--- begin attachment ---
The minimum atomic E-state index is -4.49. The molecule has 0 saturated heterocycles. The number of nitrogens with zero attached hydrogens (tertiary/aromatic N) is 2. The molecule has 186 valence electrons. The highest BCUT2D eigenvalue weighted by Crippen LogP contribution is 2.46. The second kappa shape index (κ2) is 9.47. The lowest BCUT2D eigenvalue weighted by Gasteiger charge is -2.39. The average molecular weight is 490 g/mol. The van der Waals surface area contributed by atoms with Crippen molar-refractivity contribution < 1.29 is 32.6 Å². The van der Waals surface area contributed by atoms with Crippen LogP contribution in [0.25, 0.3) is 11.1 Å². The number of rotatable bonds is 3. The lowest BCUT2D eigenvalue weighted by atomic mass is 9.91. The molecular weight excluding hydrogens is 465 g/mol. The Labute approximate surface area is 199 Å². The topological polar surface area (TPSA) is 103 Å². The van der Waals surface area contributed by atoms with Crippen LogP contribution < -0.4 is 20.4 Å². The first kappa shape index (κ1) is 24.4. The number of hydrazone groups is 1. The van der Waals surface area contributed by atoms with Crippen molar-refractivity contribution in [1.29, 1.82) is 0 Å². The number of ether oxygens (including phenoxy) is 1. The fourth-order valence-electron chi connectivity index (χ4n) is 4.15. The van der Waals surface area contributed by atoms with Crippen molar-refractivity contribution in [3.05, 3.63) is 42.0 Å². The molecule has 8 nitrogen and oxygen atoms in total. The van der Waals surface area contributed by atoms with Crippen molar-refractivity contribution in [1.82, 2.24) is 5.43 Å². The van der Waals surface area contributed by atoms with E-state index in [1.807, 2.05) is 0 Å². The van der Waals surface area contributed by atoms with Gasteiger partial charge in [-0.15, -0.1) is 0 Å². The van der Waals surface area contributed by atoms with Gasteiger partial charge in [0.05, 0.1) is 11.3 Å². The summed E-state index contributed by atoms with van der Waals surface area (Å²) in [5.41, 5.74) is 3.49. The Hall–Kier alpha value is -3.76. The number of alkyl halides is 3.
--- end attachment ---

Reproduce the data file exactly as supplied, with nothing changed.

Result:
The minimum atomic E-state index is -4.49. The molecule has 0 saturated heterocycles. The number of nitrogens with zero attached hydrogens (tertiary/aromatic N) is 2. The molecule has 186 valence electrons. The highest BCUT2D eigenvalue weighted by Crippen LogP contribution is 2.46. The second kappa shape index (κ2) is 9.47. The lowest BCUT2D eigenvalue weighted by Gasteiger charge is -2.39. The average molecular weight is 490 g/mol. The van der Waals surface area contributed by atoms with Crippen molar-refractivity contribution < 1.29 is 32.6 Å². The van der Waals surface area contributed by atoms with Crippen LogP contribution in [0.25, 0.3) is 11.1 Å². The number of rotatable bonds is 3. The lowest BCUT2D eigenvalue weighted by atomic mass is 9.91. The molecular weight excluding hydrogens is 465 g/mol. The Labute approximate surface area is 199 Å². The topological polar surface area (TPSA) is 103 Å². The van der Waals surface area contributed by atoms with Crippen LogP contribution < -0.4 is 20.4 Å². The first kappa shape index (κ1) is 24.4. The number of hydrazone groups is 1. The van der Waals surface area contributed by atoms with Crippen molar-refractivity contribution in [1.29, 1.82) is 0 Å². The number of ether oxygens (including phenoxy) is 1. The fourth-order valence-electron chi connectivity index (χ4n) is 4.15. The van der Waals surface area contributed by atoms with Crippen molar-refractivity contribution in [3.05, 3.63) is 42.0 Å². The molecule has 8 nitrogen and oxygen atoms in total. The van der Waals surface area contributed by atoms with Crippen molar-refractivity contribution in [1.82, 2.24) is 5.43 Å². The van der Waals surface area contributed by atoms with E-state index in [1.807, 2.05) is 0 Å². The van der Waals surface area contributed by atoms with Gasteiger partial charge in [-0.15, -0.1) is 0 Å². The van der Waals surface area contributed by atoms with Gasteiger partial charge in [0.05, 0.1) is 11.3 Å². The summed E-state index contributed by atoms with van der Waals surface area (Å²) in [5.41, 5.74) is 3.49. The Hall–Kier alpha value is -3.76. The number of alkyl halides is 3.